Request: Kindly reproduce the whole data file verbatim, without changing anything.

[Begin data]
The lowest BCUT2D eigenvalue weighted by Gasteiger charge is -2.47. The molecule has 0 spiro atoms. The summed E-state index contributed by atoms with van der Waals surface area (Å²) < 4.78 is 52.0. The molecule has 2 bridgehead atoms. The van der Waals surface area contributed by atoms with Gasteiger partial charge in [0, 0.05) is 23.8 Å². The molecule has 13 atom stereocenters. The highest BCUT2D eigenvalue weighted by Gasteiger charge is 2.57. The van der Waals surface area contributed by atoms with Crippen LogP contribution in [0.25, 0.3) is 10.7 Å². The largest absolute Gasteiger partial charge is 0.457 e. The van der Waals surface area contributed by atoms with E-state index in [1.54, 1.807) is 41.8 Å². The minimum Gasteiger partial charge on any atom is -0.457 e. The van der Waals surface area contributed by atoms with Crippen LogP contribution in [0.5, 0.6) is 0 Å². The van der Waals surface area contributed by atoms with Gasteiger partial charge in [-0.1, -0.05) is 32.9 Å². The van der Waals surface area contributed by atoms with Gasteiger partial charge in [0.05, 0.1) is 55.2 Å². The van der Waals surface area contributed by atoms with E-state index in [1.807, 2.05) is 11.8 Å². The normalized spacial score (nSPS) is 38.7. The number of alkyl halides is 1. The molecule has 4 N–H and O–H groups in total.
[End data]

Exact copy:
The lowest BCUT2D eigenvalue weighted by Gasteiger charge is -2.47. The molecule has 0 spiro atoms. The summed E-state index contributed by atoms with van der Waals surface area (Å²) < 4.78 is 52.0. The molecule has 2 bridgehead atoms. The van der Waals surface area contributed by atoms with Gasteiger partial charge in [0, 0.05) is 23.8 Å². The molecule has 13 atom stereocenters. The highest BCUT2D eigenvalue weighted by Gasteiger charge is 2.57. The van der Waals surface area contributed by atoms with Crippen LogP contribution in [0.25, 0.3) is 10.7 Å². The largest absolute Gasteiger partial charge is 0.457 e. The van der Waals surface area contributed by atoms with E-state index in [1.54, 1.807) is 41.8 Å². The minimum Gasteiger partial charge on any atom is -0.457 e. The van der Waals surface area contributed by atoms with Crippen LogP contribution in [0.5, 0.6) is 0 Å². The van der Waals surface area contributed by atoms with Gasteiger partial charge in [-0.1, -0.05) is 32.9 Å². The van der Waals surface area contributed by atoms with Gasteiger partial charge in [0.05, 0.1) is 55.2 Å². The van der Waals surface area contributed by atoms with E-state index in [1.807, 2.05) is 11.8 Å². The normalized spacial score (nSPS) is 38.7. The number of alkyl halides is 1. The molecule has 4 N–H and O–H groups in total.